• So, is that why the Cauvery Water Dispute Tribunal was formed?
  • Yes. In 1986, a farmer’s association from Tanjavur in Tamil Nadu moved the Supreme Court demanding the constitution of a tribunal for adjudication for the Cauvery water dispute. In February 1990, the Supreme Court, while hearing the petition, directed the two states to complete negotiations before April 24. Following the failure of negotiations between the two states, the Supreme Court directed the union government to constitute a tribunal to adjudicate the dispute and pass an award and allocate water among the four states.
  • In accordance with Section 4 of the Inter-State Water Disputes Act, 1956, the National Front government headed by V.P. Singh constituted the Cauvery Water Disputes Tribunal on June 2, 1990 with Chittatosh Mookerjee, retired chief justice of the Bombay High Court, as Chairman and N.S. Rao, retired judge of the Patna High Court, and S.D. Agarwala, retired judge of the Allahabad High Court, as members. Justice Mookerjee resigned in 1999 and N.P. Singh was appointed in his place.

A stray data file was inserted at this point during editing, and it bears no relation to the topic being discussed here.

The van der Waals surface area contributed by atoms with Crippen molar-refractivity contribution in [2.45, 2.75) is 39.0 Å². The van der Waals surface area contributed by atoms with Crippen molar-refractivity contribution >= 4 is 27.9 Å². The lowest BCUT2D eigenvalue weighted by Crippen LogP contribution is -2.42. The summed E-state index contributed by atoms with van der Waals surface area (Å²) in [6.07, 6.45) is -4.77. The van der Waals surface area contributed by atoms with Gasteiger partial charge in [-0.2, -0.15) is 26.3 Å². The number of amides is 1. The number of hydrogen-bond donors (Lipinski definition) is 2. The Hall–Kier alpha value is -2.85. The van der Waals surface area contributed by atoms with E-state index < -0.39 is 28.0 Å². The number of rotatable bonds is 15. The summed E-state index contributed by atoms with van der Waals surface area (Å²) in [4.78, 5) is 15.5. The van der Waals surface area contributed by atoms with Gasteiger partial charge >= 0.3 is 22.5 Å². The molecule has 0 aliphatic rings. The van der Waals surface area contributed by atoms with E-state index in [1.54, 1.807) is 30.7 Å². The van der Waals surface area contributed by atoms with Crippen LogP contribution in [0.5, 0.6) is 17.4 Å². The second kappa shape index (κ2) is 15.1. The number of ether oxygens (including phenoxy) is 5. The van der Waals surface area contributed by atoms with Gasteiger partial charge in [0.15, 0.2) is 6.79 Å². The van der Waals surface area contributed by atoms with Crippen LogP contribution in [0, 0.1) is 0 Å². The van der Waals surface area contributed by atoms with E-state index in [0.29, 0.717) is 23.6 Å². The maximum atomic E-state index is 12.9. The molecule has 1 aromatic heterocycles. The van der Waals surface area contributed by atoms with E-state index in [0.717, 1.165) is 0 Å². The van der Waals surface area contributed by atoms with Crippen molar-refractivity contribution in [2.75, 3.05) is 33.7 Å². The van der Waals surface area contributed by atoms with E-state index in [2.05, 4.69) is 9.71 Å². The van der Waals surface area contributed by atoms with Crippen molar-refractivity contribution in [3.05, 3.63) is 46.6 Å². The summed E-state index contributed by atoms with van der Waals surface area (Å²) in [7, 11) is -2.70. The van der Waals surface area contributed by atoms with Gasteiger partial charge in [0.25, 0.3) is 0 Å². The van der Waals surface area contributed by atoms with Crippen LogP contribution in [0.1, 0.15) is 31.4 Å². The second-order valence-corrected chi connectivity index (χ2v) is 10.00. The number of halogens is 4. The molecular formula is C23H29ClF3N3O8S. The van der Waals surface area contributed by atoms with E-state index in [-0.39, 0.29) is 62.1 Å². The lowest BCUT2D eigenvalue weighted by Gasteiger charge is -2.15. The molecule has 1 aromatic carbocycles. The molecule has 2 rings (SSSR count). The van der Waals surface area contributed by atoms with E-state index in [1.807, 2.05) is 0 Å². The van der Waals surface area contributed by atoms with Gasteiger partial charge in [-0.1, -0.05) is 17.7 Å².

Thereafter, the four parties to the dispute—Tamil Nadu, Karnataka, Kerala and Pondicherry — presented their demands to the Tribunal as under:

    Karnataka: 465 TMC 
    Kerala: 99.8 TMC 
    Pondicherry : 9.3 TMC 
    Tamil Nadu – the flow of the water should be in accordance with the terms of the agreements of 1892 and 1924; that is 566 TMC for Tamil Nadu and Pondicherry; 177 TMC for Karnataka and 5 TMC for Kerala.

    (TMC: Thousand Million Cubic feet) 
    .
    When and what was the interim order given by the Tribunal?

  • On Supreme Court’s instruction and Tamil Nadu’s plea, the Tribunal gave an interim award on 25 June 1991. In coming up with this award, the Tribunal calculated the average inflows into Tamil Nadu over a period of 10 years between 1980–81 and 1989–90 and the extreme years (of drought and floods) were ignored from this calculation. The average worked out to 205 TMC which Karnataka had to ensure reached Tamil Nadu in a water year. 

    The award also stipulated the weekly and monthly flows to be ensured by Karnataka for each month of the water year. The tribunal further directed Karnataka not to increase it irrigated land area from the existing 11.2 lakh acres.